RAIL +3.3V +5V +12V +5Vsb -12V
MAX OUTPUT 25A 25A 70A 3A 0.5A
140W 840W 15W 6W

Packaging and Bundle

Both Dark Power Pro 10 units share a virtually identical packaging, with the obvious differences being the power rating and the 80 Plus certification badge. It is a very professional looking, sturdy cardboard box, with thick layers of polystyrene foam offering sufficient shipping protection. Ample information on the features, specifications and even the length of the cables is printed on the back of the box.


be quiet! treats the Dark Power Pro 10 as the top-tier units they are supposed to be and provides a wealthy bundle with these units. Inside the box we find a manual, the typical AC power cable, five black screws, five thumbscrews, several cable ties, six quality cable straps, a jumper for the OCK mode, and a switch with an LED mounted on an expansion slot cover.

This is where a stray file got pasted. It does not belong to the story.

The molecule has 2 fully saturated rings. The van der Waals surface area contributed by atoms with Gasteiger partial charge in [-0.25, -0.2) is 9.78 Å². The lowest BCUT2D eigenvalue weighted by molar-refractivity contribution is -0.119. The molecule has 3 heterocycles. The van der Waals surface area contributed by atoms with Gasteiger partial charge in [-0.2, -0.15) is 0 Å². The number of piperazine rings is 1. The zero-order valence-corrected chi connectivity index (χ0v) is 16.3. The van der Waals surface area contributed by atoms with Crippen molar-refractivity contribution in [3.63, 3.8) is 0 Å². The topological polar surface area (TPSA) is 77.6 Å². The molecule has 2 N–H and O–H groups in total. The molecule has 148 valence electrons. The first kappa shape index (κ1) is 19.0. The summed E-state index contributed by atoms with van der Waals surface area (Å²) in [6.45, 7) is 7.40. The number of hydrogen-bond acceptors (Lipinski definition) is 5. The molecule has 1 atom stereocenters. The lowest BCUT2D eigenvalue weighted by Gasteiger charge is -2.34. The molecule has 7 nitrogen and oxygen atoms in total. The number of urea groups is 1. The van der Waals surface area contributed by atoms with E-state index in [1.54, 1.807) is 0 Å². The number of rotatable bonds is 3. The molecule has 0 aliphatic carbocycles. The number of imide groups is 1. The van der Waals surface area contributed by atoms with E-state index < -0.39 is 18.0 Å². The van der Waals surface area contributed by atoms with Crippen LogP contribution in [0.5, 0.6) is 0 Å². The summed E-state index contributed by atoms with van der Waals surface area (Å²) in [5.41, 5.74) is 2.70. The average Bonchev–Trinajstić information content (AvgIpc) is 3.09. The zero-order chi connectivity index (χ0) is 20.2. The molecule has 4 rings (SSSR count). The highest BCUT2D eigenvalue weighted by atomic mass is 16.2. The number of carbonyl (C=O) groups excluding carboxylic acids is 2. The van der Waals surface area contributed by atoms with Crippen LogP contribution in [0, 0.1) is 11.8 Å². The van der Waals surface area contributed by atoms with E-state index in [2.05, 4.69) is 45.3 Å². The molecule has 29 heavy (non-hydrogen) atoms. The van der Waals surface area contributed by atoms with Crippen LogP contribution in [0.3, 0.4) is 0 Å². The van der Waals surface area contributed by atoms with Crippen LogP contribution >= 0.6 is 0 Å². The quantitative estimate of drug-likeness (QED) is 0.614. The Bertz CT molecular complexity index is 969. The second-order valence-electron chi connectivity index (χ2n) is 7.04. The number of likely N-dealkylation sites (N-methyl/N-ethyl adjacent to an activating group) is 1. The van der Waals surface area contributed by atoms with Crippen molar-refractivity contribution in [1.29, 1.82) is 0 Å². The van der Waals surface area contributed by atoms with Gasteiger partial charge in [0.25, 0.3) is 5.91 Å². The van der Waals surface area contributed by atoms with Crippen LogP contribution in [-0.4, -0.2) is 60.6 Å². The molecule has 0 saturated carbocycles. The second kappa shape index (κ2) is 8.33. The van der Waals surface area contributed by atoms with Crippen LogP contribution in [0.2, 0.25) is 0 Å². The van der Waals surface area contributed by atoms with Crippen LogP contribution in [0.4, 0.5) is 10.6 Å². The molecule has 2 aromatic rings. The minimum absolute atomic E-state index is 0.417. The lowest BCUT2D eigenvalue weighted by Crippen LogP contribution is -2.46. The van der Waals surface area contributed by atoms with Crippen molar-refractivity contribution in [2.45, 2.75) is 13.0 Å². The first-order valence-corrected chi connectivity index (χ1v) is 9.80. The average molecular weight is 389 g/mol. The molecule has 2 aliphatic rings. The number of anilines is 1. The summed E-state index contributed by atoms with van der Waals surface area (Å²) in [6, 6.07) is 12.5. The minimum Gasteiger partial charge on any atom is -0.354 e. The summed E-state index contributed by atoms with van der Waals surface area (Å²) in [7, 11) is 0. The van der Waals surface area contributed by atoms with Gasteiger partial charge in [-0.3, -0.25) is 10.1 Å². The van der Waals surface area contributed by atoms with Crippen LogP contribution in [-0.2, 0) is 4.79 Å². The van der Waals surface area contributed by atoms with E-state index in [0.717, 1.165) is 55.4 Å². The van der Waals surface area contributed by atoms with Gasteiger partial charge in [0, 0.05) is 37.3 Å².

We should note that there are five screws and five thumbscrews, even though that the PSU requires four, because be quiet! offers a spare just in case one gets lost. These screws are longer than typical 3M case screws, which are not sufficiently long for the proper installation of the power supply.

Regarding the OCK mode, it is a feature that the Dark Power Pro 10 units offer, allowing the user to "merge" the four 12V lines into one. This can be done by using the provided jumper, which will lock the Dark Power Pro 10 to a single rail OCP monitoring mode, or by installing the expansion cover with the switch, allowing for on-the-fly mode changes. Obviously, the power output of the unit does not get any more powerful; OCK simply overrides the stock OCP (over current protection) configuration, ceasing the monitoring of separate 12V rails and monitoring the entire 12V line as a whole.